The first long training trail was rough - both mentally and physically.  The day after the run, my left ankle was so stiff I could barely go down my stairs.  I still managed to get out for a recovery run, which to my great surprise and relief eased up the ankle issue.  Each week in March got easier until I found all of the hill training really improving my road speed and endurance. 

The week before NJ Ultrafest I started receiving e-mails from the race directors that were getting me nervous.  I learned that 1/3 of the course had been cut off due to the property not being available - this was going to result in more, shorter loops - but the loops were the ones with all of the major elevation, so overall the race elevation was going to increase.  I also learned that there were 5 stream crossings per 5.75 mile loop, and so because I was going to have to cover about 5.5 loops, this meant over 25 stream crossings.  The race director indicated it was "possible" to try to keep your feet dry, but noted that it would probably be easier to just plow through the streams.  This thought did not make me happy.  I reached out to my running friends desperate for advice - and got it.  Wool socks.  Phew.  OK - ready.

The race was scheduled to start at 9:45 and was in Hardwick NJ.  One of the decisions I needed to make was whether to go down the night ahead of time and stay overnight in a cabin, or head down morning of.  I ultimately decided that heading down that morning would serve me best by allowing me to sleep in my own bed and get the best night's sleep, and only have to get up about 30 minutes earlier than I'm used to getting up anyway.  I was in my car and on my way by 4:45 and drove through hours of pouring rain to arrive with plenty of time to spare. 

Met some great people even before the race began starting with Mike, who drove the shuttle from the assigned parking lot to the race start, Jeff - first time 50K trail, Andrew and Kevin who all shared my ride over.   Big deliberations about how much to wear...  it was cool (mid 40's) and rainy, and I HATE to be cold - so opted for running pants over my shorts, along with long compression wool socks, short sleeve tech top, arm warmers, and windbreaker.

And the race began...

Not sure if this really happened or if it's just my perception, but it seemed to me that pretty early on I was pretty much toward the rear of the pack.  Eager runners went bounding off ahead of me while I set out at a pace that felt comfortable and that allowed me to not trip over obstacles.   Of which there were many.  There were a couple of other runners in my pack space - I spent a bit of time chatting with Andrew who seemed to have a pretty similar pace as mine, and I'm afraid I don't remember the other runners at that point.  Finding my comfortable pace on a trail is new to me and it took a while to get in a groove where I wasn't out of breath.  I tried to follow other runners' lead in terms of what hills to walk - I knew I should do that regularly and early in order to ensure I had enough gas in the tank for the rest of the race.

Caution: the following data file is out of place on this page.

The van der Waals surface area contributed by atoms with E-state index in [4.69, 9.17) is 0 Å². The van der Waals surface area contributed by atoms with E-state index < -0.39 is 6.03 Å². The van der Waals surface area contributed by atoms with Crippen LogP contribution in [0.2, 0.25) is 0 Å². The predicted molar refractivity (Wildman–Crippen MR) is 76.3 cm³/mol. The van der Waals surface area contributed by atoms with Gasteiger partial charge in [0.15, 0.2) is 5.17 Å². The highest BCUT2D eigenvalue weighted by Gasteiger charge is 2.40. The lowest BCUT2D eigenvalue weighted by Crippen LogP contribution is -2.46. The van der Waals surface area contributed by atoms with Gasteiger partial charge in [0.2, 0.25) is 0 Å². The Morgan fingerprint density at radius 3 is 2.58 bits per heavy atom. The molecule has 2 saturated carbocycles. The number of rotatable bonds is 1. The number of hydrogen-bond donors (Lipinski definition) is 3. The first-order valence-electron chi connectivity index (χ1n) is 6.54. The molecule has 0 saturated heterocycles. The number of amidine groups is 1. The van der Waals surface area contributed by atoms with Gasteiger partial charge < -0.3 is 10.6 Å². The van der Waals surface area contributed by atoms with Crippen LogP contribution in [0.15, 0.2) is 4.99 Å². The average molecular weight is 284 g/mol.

Modified course loops
The 5.75 mile loop was really made up of 2 mini-loops:  the first (Woods Loop) was about 3+ miles and was where the lions share of the elevation lay.  On paper it looked significantly more difficult than the second mini-loop (Lake Loop).  And, from an elevation perspective, it was.  Right before the end of the Woods loop there was an incredibly rooty, rocky, streamy section that only the most fleet footed were making any attempt to run.  I was just attempting not to fall down.  We were to hit that section 11 times in the whole race.  At the end of the root mass was the steepest elevation of that loop - essentially a set of steep stairs built into the hillside, with a rope handrail with which you could help pull yourself up.  The handrail was key.  That loop ended in a very short runnable section culminating in another short steep climb before getting to the Aid station right before hitting mini-loop 2 (Lake loop). 

Rooty section.  You don't really see the full depth of the roots and rocks here.

The deceptive elevation map (Woods Loop left, Lake Loop right)
On my first go-round I was relieved at getting to the Lake Loop knowing the elevation was significantly less.  My relief was short lived.  The early part of the lake loop was relatively flat - yes, but just chock full of ground obstacles just waiting to kill me.  Rocks and roots, mostly, and downed trees you had to hop over or climb under.  It was pretty highly technical terrain - with which I have pretty much zero experience.  I experimented with tentative jog hopping around the rocks and roots until I got to sections that were more runnable.  Which, it turned out, were uphill.  On that first loop I was still with Andrew who rejoiced over how runnable that section was and he just dodged forward while I huffed and puffed thinking that I was now going a bit faster than my comfortable pace.